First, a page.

‘What, you’re saying you choose to cook, when you’re on holiday? Are you mad?’ Well, yeah possibly, but certainly not for that reason. Indeed, when exploring destinations both far flung and on home turf, we think there’s no better way to get familiar with the land, the terroir and the people of a place than by heading to a local market and checking out the produce, and then hopefully turning it into a delicious meal back at base. Sound like your kind of thing, too? With the help of Independent Cottages, who offer some wonderful cottages to rent in Devon, we bring you these, our 5 IDEAL self-catering tips for your holiday home. 


A bad workperson always blames their tools, right? But when those tools are blunt, basic or simply non-existent, then you might actually have a valid reason for that sub-standard meal. It’s prudent – imperative, even – to check the cupboards and stock on arrival to assess the tools you have to work with for your holiday. Holiday homes may not have the specific grill pan you need for your steak, or pan large enough for all that roast veg you’re plotting, and as a consequence, meal planning should react to that. So, perhaps no pan and tray juggling with five dishes on the go at once. Instead, luxuriate in the strength of local produce (more of that later) for best results. 


Don’t be caught short in terms of basic larder items either. You don’t want to be pulling your beautifully home cooked meal together and plating up, only to find the rented accommodation has no salt and pepper. Make no assumptions of what cooking essentials the kind owners or previous guests may have left behind. Instead, before your first big shopping trip, do a quick inventory of what oils, vinegars, seasonings and spices are in stock before your first trip to the shops. 


It might be wise to second guess the inevitable and bring a couple of your own kitchen items with you. In our experience, though generally pretty well equipped for the budding homecook, holiday rental homes don’t always have the sharpest knives, so make the first move and bring either your favourite kitchen knife or a knife sharpener with you. He who dares wins, and all that. It might also be wise to bring a cafetiere or teapot (depending on your drink of choice, of course) as holiday homes sometimes only boast a Nespresso machine in their armoury.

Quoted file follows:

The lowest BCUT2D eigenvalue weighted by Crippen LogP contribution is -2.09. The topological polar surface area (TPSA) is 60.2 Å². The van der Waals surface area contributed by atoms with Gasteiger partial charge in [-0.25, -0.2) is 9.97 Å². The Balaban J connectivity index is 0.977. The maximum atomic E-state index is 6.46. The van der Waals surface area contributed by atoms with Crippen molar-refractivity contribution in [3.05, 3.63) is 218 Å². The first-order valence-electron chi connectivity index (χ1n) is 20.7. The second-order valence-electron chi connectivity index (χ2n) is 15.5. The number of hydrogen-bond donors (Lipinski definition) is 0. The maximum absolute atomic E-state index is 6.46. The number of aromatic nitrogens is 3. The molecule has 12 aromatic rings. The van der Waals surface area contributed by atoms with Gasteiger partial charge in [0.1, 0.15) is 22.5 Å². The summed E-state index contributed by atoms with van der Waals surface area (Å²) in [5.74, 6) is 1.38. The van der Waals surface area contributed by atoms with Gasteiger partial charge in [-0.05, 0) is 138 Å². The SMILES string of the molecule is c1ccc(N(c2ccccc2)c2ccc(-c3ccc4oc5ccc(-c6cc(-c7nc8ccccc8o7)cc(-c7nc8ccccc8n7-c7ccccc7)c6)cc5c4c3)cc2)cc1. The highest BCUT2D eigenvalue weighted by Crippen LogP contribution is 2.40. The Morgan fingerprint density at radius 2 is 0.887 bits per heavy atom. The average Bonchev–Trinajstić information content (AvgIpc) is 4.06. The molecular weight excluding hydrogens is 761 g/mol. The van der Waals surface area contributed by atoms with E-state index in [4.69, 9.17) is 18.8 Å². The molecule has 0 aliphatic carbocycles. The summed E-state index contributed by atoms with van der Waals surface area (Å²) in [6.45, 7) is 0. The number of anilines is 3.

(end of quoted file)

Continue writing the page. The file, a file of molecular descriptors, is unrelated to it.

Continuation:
Now the fun part. Getting out there, exploring local markets, ogling esoteric ingredients and taking inspiration from the land, interacting with local, artisan producers…we just love it. There really is no better way to understand a place than by exploring the produce of the region, so at the first opportunity, ideally without a dish already in mind, get out there and see what looks good. 

If you’re at a seaside town defined by its fishing community, head for the harbour and see what looks fresh and perky. Should you be in a region famed for its charcuterie or cheese, seek out a local deli. Head to the main market occupied by the people of the town and ask around about what vegetables are in season…your menu writes itself accordingly. And the good thing about relying on local produce? You’re giving back to the region, and to the farmers, fishermen, butchers and growers who give it its identity.


Now we’re really getting stuck in. Consider going even more native by organising a fishing or foraging trip (check the legality first, always) and catch and pick your supper. Many seaside towns offer boat trips and excursions to do just that, allowing you to spend the day rubbing shoulders with local experts and having something delicious to take home at the end.

Alternatively, you could organise a hike somewhere rural and see what wild herbs and fruits are growing to give your cooking back at the holiday home real character. In our minds, there could be no better way to get up close and personal with a place. Just make sure you’re well informed about what grows locally, or have a guide with you, to avoid any nasty surprises.